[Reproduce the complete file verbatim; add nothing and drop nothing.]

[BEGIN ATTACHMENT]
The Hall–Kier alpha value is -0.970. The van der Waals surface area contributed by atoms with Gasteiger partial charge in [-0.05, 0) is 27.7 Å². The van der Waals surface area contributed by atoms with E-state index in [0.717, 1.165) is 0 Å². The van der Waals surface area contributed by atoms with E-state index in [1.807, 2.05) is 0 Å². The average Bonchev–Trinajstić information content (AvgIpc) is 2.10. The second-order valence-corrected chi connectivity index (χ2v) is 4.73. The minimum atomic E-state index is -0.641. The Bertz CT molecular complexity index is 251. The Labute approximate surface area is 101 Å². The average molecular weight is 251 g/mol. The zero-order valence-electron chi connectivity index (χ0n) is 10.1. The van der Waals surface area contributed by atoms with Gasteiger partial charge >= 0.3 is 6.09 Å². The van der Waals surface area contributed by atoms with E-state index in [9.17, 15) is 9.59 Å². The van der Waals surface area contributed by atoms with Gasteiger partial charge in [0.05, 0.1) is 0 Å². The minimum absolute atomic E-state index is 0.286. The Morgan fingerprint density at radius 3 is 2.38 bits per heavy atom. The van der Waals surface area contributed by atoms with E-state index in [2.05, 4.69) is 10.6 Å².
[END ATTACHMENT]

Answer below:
The Hall–Kier alpha value is -0.970. The van der Waals surface area contributed by atoms with Gasteiger partial charge in [-0.05, 0) is 27.7 Å². The van der Waals surface area contributed by atoms with E-state index in [0.717, 1.165) is 0 Å². The van der Waals surface area contributed by atoms with E-state index in [1.807, 2.05) is 0 Å². The average Bonchev–Trinajstić information content (AvgIpc) is 2.10. The second-order valence-corrected chi connectivity index (χ2v) is 4.73. The minimum atomic E-state index is -0.641. The Bertz CT molecular complexity index is 251. The Labute approximate surface area is 101 Å². The average molecular weight is 251 g/mol. The zero-order valence-electron chi connectivity index (χ0n) is 10.1. The van der Waals surface area contributed by atoms with Gasteiger partial charge >= 0.3 is 6.09 Å². The van der Waals surface area contributed by atoms with E-state index in [9.17, 15) is 9.59 Å². The van der Waals surface area contributed by atoms with Gasteiger partial charge in [0.05, 0.1) is 0 Å². The minimum absolute atomic E-state index is 0.286. The Morgan fingerprint density at radius 3 is 2.38 bits per heavy atom. The van der Waals surface area contributed by atoms with E-state index in [2.05, 4.69) is 10.6 Å².